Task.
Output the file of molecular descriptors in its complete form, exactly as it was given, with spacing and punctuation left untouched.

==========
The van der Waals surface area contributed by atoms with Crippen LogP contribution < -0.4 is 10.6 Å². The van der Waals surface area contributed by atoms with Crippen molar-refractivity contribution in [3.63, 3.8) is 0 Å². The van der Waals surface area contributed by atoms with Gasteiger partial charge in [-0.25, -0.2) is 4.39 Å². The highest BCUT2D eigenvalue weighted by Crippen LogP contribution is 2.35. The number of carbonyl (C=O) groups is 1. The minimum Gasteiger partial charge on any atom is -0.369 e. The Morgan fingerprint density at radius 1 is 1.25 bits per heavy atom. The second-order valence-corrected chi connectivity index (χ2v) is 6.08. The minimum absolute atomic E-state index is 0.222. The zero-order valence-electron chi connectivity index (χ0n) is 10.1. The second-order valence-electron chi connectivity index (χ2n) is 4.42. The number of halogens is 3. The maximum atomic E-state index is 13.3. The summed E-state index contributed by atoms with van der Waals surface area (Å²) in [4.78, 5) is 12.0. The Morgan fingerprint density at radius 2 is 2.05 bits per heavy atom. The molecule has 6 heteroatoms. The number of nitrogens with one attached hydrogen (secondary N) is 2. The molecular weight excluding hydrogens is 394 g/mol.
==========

The van der Waals surface area contributed by atoms with Crippen LogP contribution < -0.4 is 10.6 Å². The van der Waals surface area contributed by atoms with Crippen molar-refractivity contribution in [3.63, 3.8) is 0 Å². The van der Waals surface area contributed by atoms with Gasteiger partial charge in [-0.25, -0.2) is 4.39 Å². The highest BCUT2D eigenvalue weighted by Crippen LogP contribution is 2.35. The number of carbonyl (C=O) groups is 1. The minimum Gasteiger partial charge on any atom is -0.369 e. The Morgan fingerprint density at radius 1 is 1.25 bits per heavy atom. The second-order valence-corrected chi connectivity index (χ2v) is 6.08. The minimum absolute atomic E-state index is 0.222. The zero-order valence-electron chi connectivity index (χ0n) is 10.1. The second-order valence-electron chi connectivity index (χ2n) is 4.42. The number of halogens is 3. The maximum atomic E-state index is 13.3. The summed E-state index contributed by atoms with van der Waals surface area (Å²) in [4.78, 5) is 12.0. The Morgan fingerprint density at radius 2 is 2.05 bits per heavy atom. The molecule has 6 heteroatoms. The number of nitrogens with one attached hydrogen (secondary N) is 2. The molecular weight excluding hydrogens is 394 g/mol.